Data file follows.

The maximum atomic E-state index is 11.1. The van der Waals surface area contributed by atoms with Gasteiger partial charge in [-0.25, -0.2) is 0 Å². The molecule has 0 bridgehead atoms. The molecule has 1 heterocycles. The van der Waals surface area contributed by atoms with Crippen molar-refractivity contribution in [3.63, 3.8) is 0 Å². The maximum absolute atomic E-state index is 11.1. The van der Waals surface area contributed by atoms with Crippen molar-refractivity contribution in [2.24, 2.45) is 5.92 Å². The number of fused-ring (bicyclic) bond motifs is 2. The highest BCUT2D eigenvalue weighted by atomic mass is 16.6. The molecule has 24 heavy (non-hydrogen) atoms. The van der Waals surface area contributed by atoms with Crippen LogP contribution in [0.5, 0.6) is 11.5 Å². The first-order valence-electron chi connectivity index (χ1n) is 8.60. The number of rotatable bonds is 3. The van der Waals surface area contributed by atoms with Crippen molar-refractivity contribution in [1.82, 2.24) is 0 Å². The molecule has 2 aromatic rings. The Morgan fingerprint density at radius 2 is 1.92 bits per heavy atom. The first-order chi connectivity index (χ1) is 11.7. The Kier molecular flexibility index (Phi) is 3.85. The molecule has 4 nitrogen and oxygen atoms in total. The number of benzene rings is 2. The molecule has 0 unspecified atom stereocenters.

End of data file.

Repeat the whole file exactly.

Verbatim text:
The maximum atomic E-state index is 11.1. The van der Waals surface area contributed by atoms with Gasteiger partial charge in [-0.25, -0.2) is 0 Å². The molecule has 0 bridgehead atoms. The molecule has 1 heterocycles. The van der Waals surface area contributed by atoms with Crippen molar-refractivity contribution in [3.63, 3.8) is 0 Å². The maximum absolute atomic E-state index is 11.1. The van der Waals surface area contributed by atoms with Crippen molar-refractivity contribution in [2.24, 2.45) is 5.92 Å². The number of fused-ring (bicyclic) bond motifs is 2. The highest BCUT2D eigenvalue weighted by atomic mass is 16.6. The molecule has 24 heavy (non-hydrogen) atoms. The van der Waals surface area contributed by atoms with Crippen LogP contribution in [0.5, 0.6) is 11.5 Å². The first-order valence-electron chi connectivity index (χ1n) is 8.60. The number of rotatable bonds is 3. The van der Waals surface area contributed by atoms with Crippen molar-refractivity contribution in [1.82, 2.24) is 0 Å². The molecule has 2 aromatic rings. The Morgan fingerprint density at radius 2 is 1.92 bits per heavy atom. The first-order chi connectivity index (χ1) is 11.7. The Kier molecular flexibility index (Phi) is 3.85. The molecule has 4 nitrogen and oxygen atoms in total. The number of benzene rings is 2. The molecule has 0 unspecified atom stereocenters.